The Columbia River Gorge's Bridge of the Gods is in essence three bridges in one. There's the physical bridge that links I-84 and US 30 in Cascade Locks, Oregon across the Columbia River with WA 14 near Stevenson, Washington. But there's also the geological landslide event that caused the Bridge of the Gods and the Bridge of the Gods in folklore, which are both tied to this same location. Other items of note involving the Bridge of the Gods happened as well. Lewis and Clark portaged at the Cascade Rapids at the Bridge of the Gods during their exploration in 1805 and 1806. In September 1927, Charles Lindbergh flew up the Columbia River Gorge from Portland in the famed airplane "Spirit of St. Louis", passed low over the newly built bridge, turned around, flew under the bridge, and then headed back down the gorge to the Swan Island Airport. For hikers, the Pacific Crest Trail uses the Bridge of the Gods as it crosses the Columbia River at mile 2,155 of the famed hiking trail.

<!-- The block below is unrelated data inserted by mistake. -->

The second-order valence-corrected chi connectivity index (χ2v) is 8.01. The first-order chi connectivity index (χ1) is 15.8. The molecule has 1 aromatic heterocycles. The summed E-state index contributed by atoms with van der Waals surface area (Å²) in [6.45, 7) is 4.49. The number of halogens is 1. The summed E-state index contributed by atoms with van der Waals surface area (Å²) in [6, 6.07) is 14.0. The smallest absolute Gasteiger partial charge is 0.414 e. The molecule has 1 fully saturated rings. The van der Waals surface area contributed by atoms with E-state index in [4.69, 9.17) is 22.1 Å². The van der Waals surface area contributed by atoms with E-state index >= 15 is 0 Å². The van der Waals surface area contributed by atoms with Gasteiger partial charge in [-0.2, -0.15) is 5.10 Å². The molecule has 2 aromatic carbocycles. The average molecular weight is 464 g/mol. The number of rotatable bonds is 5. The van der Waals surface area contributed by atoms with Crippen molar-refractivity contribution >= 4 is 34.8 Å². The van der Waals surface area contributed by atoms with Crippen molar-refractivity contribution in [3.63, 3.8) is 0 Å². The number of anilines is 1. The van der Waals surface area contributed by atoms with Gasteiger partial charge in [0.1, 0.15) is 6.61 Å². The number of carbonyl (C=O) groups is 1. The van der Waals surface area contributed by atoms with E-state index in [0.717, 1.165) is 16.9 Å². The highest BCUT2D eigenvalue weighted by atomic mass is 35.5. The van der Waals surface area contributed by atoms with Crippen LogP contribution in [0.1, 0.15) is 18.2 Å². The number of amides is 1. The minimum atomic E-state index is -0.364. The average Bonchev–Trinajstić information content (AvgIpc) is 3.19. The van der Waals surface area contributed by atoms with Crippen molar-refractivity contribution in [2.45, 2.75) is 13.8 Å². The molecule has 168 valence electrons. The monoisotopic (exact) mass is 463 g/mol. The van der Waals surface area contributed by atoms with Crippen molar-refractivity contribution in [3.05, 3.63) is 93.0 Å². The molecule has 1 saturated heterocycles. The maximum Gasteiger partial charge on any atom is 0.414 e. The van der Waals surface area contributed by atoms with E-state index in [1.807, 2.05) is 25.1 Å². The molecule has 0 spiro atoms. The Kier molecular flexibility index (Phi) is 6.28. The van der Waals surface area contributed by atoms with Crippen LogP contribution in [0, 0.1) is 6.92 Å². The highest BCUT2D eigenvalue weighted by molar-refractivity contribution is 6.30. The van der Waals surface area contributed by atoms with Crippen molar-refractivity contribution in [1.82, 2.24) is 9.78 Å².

The Bridge of the Gods is a tolled 1,858-foot-long steel cantilever truss bridge that spans the Columbia River at Cascade Locks, a town located roughly forty miles east of Portland, Oregon along I-84. The bridge was built in 1926 at a length of 1,131 feet and then in 1938, the bridge was raised by 44 feet and extended to its current length to accommodate the rising pool behind the Bonneville Dam, just a few miles downstream on the Columbia River. In 1920, the United States Department of War issued a construction permit for the bridge to the Interstate Construction Corporation. Construction went rather slowly. By 1925, the company had managed only to construct one pier. In October of 1926, Wauna Toll Bridge Company then purchased Interstate Construction Corporation's interest in the bridge at a cost of $602,077 and was tasked to complete the bridge's construction. In 1953, the Columbia River Bridge Company acquired the Bridge of the Gods and after 8 years of discussion, the Port of Cascade Locks Commission purchased the bridge with $950,000 in revenue bonds, which were issued on November 1, 1961. Revenue from the bridge pays for maintenance, painting, inspections and port operations. Annual traffic crossings average about 1.6 million vehicles and the annual value of goods that cross the bridge is approximately $35 million per year.